Education Reforms in India Post Independence (Part – IV)

By Sudakshina Kundu Mookerjee

The New National Education Policy:

The new NEP proposes a model of splitting up school education in to four stages of 5+3+3+4 years. According to the ministry of Human Resource Development the school education will be split up into stages with 5 years of Fundamental, 3 years of Preparatory, 3 years of Middle and 4 years of Secondary.   The Fundamental years start from includes Nursery at the age of 4 y e a r s f o l l o w e d b y J u n i o r Kindergarten (KG) at 5 years, Senior KG at 6 years, Class 1 at 7 years and Class 2 at 8 years. The three years of Preparatory cover classes 3 to 5 for age groups 9 to 11 years. The classes or standards 6 to 8 form the Middle stage for children aged 12 to 14 years. The last stage called the Secondary include the classes 9 to 12 for the teenagers between 15 to 18 years of age. The two Examinations existing at present at the end of classes 10 and 12 respectively will be replaced by a single examination after the final year. The medium of instruction of different subjects will be in the vernacular, mother tongue or the national language up to class 5 and English will be taught as a subject.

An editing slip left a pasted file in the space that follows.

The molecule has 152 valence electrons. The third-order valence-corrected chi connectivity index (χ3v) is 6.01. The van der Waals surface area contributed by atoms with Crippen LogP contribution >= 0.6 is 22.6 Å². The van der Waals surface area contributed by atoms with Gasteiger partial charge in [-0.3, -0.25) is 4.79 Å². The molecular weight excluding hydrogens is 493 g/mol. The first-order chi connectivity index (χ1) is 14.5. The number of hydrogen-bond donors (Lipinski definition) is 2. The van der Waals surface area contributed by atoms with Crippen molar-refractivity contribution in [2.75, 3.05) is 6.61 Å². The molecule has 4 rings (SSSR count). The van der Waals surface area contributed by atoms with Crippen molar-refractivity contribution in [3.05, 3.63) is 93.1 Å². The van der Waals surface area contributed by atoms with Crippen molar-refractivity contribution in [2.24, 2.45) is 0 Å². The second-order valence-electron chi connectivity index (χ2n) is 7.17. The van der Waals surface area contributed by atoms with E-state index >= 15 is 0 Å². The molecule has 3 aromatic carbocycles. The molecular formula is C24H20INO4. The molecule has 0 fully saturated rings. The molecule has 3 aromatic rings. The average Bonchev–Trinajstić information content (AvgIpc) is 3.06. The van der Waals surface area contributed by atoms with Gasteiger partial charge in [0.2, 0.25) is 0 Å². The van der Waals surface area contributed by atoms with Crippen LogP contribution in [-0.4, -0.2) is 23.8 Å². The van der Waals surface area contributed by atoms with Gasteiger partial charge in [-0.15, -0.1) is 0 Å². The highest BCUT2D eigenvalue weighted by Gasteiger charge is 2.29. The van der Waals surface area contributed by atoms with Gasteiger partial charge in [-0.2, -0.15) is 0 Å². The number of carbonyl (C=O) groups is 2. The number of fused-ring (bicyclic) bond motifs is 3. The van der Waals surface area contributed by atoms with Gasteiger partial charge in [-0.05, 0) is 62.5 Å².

The idea of training the young minds in stages seem to be a promising one. However, this will have i t s advantages if only the stages are properly utilised to train the children effectively in the basic life skills. The success will depend entirely on the execution, i.e., framing proper curriculum, defining appropriate syllabus, designing effective teaching methodologies and finally on the ability to evaluate the learning outcome by scientific and objective methods. Certain points must be considered while framing this curriculum:

  1. Since the first five years of the Fundamental stage are supposed to cover children in the age group of 4 -8, covering three infant classes and standards 1 and 2, hence stress must be given at this stage to enable the children to read, write and handle numbers with ease. They should also be guided to form good habits of health, hygiene and social behaviour. It is also imperative to make t h e m a w a r e o f t h e i r surroundings including the environment and acquire skills of social interaction.
  2. In the first two years, the child must be given the chance to adapt to a learning environment. This will make him/her capable to learning new skills and with interest.
  3. In the next three years the subjects to be taught may include the languages and arithmetic so that the 3-Rs ( R eading, W r i t ing and Arithmetic) can be honed. In addition, it is preferable to include ‘activity-based’ learning about hygiene and environment. This may be done by hands-on training, group activities etc. The first years may be able to inspire team spirit and group activity, a must for a healthy life style.